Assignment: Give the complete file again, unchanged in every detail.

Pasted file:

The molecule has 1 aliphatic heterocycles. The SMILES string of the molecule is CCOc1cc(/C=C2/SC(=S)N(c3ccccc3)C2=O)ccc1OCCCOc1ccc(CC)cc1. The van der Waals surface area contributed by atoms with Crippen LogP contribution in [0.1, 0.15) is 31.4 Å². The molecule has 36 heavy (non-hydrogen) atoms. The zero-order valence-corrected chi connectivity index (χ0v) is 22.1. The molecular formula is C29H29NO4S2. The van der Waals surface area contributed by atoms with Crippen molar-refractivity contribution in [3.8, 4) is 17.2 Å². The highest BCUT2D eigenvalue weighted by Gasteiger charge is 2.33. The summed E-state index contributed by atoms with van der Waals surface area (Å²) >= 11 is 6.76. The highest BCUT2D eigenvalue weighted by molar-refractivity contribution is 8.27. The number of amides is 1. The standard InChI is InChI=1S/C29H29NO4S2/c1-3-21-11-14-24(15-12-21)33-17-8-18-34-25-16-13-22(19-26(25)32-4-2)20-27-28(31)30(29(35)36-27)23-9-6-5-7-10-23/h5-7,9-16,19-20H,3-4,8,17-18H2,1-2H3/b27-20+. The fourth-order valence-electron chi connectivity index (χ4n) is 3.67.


The molecule has 1 aliphatic heterocycles. The SMILES string of the molecule is CCOc1cc(/C=C2/SC(=S)N(c3ccccc3)C2=O)ccc1OCCCOc1ccc(CC)cc1. The van der Waals surface area contributed by atoms with Crippen LogP contribution in [0.1, 0.15) is 31.4 Å². The molecule has 36 heavy (non-hydrogen) atoms. The zero-order valence-corrected chi connectivity index (χ0v) is 22.1. The molecular formula is C29H29NO4S2. The van der Waals surface area contributed by atoms with Crippen molar-refractivity contribution in [3.8, 4) is 17.2 Å². The highest BCUT2D eigenvalue weighted by Gasteiger charge is 2.33. The summed E-state index contributed by atoms with van der Waals surface area (Å²) >= 11 is 6.76. The highest BCUT2D eigenvalue weighted by molar-refractivity contribution is 8.27. The number of amides is 1. The standard InChI is InChI=1S/C29H29NO4S2/c1-3-21-11-14-24(15-12-21)33-17-8-18-34-25-16-13-22(19-26(25)32-4-2)20-27-28(31)30(29(35)36-27)23-9-6-5-7-10-23/h5-7,9-16,19-20H,3-4,8,17-18H2,1-2H3/b27-20+. The fourth-order valence-electron chi connectivity index (χ4n) is 3.67.